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The hon. Member for Worthing, West (Peter Bottomley) has taken his life in his hands by mixing up St. John’s, Cambridge, with St. John’s, Oxford. As the hon. Member for Sevenoaks (Mr. Fallon) pointed out, St. John’s, Oxford, has a large cellar. As an ex-member of that college, I heard about the cellar but I never gained access to it while I was there. I hope that Sir Michael has not discovered the keys and that he can concentrate on
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what is widely recognised as an important job, which he is eminently qualified to do.

We are entering a new era. The Office for National Statistics is preparing for independence, and that has been widely welcomed in all parts of the House. The Statistics and Registration Service Bill might well be one of the most important Bills for many years. I am sure that the system for pre-release and other issues will evolve; the Bill has been created and subsequently changed in ways that will assist that to happen. I can certainly give the House an undertaking that I, as Exchequer Secretary, will work closely with Sir Michael and the shadow board when it comes into existence in the run-up to April next year when the ONS will celebrate its independence.

Until that happens—or until the responsibility for the ONS transfers to the Cabinet Office, if that happens earlier—it is entirely appropriate for the Treasury Committee to undertake the pre-appointment hearings. It is currently the best qualified Committee to do so because it has taken a close interest in statistics over the past 10 years, although—as the hon. Member for Falmouth and Camborne (Julia Goldsworthy) hinted—other Committees of this House might in future be in a better position to perform such tasks. I congratulate it on the robust job it has done. It has produced recommendations of support in quick time, as a result of the innovative nature of the procedure used and the closeness of the recess. Given the constraints that we have had to deal with, a good job has been done all round.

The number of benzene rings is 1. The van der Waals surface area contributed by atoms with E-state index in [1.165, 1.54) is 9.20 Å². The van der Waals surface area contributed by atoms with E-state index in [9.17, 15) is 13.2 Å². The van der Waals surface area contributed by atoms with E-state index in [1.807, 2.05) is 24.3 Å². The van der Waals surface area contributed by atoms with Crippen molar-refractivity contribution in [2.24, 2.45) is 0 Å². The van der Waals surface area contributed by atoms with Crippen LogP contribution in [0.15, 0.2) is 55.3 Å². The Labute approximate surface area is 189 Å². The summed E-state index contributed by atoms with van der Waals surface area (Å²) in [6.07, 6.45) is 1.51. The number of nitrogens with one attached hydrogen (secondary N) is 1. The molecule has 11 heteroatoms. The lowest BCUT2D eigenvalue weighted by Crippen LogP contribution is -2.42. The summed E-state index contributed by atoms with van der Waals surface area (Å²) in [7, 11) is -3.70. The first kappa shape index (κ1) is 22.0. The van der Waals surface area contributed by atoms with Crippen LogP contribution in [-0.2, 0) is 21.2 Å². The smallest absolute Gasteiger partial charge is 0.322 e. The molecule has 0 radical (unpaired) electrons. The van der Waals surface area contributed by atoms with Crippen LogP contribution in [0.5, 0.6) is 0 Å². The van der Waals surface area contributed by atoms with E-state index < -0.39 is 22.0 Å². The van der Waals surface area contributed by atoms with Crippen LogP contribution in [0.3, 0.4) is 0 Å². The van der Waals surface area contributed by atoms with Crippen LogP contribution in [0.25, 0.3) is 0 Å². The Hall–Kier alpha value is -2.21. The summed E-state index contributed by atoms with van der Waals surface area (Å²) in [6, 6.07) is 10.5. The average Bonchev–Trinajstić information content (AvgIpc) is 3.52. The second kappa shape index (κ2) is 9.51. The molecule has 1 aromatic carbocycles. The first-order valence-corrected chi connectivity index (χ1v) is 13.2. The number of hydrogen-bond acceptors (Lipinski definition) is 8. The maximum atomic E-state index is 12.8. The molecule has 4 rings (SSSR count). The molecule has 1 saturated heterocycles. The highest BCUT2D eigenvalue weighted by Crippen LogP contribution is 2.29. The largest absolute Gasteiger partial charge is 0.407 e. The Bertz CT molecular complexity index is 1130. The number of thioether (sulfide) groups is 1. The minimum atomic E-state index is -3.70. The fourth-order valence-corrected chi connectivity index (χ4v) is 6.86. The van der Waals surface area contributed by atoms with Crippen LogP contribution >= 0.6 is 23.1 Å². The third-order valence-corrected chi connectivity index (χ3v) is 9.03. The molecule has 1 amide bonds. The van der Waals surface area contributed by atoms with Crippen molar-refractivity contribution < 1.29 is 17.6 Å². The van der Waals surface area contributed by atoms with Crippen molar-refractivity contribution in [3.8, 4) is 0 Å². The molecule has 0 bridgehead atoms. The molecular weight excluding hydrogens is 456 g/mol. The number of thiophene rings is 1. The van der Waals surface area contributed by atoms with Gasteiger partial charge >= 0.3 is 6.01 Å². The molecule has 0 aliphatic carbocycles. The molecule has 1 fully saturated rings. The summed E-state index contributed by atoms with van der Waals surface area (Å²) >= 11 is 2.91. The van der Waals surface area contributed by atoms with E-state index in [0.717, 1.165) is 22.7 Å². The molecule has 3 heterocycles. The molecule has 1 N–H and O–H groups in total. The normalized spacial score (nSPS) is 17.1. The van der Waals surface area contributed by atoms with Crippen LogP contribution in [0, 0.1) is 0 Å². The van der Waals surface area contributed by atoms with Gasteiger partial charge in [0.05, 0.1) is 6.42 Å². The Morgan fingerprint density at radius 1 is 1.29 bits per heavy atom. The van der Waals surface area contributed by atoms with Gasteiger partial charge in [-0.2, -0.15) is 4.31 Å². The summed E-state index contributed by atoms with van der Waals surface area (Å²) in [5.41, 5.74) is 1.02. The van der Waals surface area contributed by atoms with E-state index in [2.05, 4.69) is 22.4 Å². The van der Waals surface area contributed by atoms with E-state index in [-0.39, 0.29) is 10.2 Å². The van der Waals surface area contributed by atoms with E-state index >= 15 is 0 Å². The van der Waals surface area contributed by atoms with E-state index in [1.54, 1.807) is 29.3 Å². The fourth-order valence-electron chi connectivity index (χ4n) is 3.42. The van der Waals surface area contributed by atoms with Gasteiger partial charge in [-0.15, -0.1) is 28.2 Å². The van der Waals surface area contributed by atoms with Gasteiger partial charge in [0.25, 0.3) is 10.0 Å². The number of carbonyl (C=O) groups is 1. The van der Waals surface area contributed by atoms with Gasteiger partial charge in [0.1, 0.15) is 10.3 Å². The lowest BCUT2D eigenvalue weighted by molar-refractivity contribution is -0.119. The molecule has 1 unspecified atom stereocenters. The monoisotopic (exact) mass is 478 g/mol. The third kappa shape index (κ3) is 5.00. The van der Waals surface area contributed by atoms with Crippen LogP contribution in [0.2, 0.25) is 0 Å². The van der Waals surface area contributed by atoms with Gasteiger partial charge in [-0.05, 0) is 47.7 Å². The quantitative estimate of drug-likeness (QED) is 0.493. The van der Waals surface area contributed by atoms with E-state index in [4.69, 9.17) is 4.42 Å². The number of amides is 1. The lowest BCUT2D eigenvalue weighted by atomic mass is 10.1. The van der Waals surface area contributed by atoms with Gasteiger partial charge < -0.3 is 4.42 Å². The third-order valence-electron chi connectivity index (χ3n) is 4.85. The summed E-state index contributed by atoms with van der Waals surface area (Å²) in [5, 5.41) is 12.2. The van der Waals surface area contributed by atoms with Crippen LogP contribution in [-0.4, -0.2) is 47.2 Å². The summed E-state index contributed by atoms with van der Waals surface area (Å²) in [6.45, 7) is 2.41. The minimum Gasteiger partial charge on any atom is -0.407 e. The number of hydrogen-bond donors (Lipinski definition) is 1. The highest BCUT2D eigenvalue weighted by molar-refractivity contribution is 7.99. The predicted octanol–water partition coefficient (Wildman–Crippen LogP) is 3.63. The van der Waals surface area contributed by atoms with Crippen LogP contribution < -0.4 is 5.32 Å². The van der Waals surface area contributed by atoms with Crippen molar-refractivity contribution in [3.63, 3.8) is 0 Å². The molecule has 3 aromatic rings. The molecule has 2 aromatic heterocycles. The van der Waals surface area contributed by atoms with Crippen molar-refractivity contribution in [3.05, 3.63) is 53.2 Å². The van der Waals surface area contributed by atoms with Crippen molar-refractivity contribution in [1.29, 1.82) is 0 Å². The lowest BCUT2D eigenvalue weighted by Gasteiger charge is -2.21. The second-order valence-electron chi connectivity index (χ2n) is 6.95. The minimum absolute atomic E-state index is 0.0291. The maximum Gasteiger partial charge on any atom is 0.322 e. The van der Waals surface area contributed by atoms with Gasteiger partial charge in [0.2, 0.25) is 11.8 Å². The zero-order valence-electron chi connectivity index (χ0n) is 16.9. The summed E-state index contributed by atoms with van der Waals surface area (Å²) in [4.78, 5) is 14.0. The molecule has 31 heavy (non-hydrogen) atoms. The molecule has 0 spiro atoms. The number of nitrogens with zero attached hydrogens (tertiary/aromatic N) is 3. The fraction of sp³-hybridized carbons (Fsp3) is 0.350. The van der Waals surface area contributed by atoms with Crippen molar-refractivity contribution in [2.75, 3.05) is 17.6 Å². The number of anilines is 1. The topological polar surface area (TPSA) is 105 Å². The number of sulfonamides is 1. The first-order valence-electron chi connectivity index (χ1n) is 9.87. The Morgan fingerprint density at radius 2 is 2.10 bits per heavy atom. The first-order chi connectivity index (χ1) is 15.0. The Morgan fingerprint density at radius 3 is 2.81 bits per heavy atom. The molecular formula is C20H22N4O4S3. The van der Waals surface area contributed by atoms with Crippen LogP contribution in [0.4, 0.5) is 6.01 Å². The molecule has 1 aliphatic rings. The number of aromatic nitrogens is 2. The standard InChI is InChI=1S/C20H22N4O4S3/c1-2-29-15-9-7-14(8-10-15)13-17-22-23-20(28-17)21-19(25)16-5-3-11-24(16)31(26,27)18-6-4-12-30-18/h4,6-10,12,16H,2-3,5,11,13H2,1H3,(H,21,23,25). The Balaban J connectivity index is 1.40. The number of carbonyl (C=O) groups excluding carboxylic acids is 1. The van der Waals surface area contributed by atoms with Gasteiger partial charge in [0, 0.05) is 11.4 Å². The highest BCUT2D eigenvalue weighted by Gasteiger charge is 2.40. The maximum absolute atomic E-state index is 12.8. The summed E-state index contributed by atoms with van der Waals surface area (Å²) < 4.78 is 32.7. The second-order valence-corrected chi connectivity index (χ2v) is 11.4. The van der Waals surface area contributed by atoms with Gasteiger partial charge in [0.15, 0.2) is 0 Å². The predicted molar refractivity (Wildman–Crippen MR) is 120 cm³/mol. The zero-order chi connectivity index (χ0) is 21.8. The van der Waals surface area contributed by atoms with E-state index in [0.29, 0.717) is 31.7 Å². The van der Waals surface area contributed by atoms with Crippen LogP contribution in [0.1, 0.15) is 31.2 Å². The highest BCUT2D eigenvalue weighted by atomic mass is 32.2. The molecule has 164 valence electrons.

John McFall: Mention has been made of the Treasury permanent secretary being on the appointments panel. I received a letter from the Chancellor that suggested that, as well as the permanent secretary, Mervyn King, Governor of the Bank of England, Deirdre Hutton, chair of the Food Standards Agency, and Olivia Grant, independent assessor of the Office of the Commissioner for Public Appointments, were on the panel. Although such appointments do not fall within the remit of the public appointments commission, the Committee was pleased with the appointments process.

May I also say through the Minister to my hon. Friend the Member for Newport, West (Paul Flynn) that we are aware of the issue of the transfer of statisticians to Newport? We wish the process to remain smooth, so that when my hon. Friend goes out at night to buy his Indian carry-out, he will bump into statistician after statistician in the queue.

Angela Eagle: A rare time is obviously going to be had by all in Newport. I look forward to my visit there to see how things are going. The Government will respond in much more detail to the Treasury Select Committee’s report on the current situation at the ONS and the pressures it is under. For the record, I want to reassure the House that its senior management have a strong record on managing relocation, and they are meeting all their output commitments, which is a tremendous result in times of change.

I thank the House for its widespread support for the suggestion that Sir Michael be appointed, and I commend that decision to the House.

Question put and agreed to.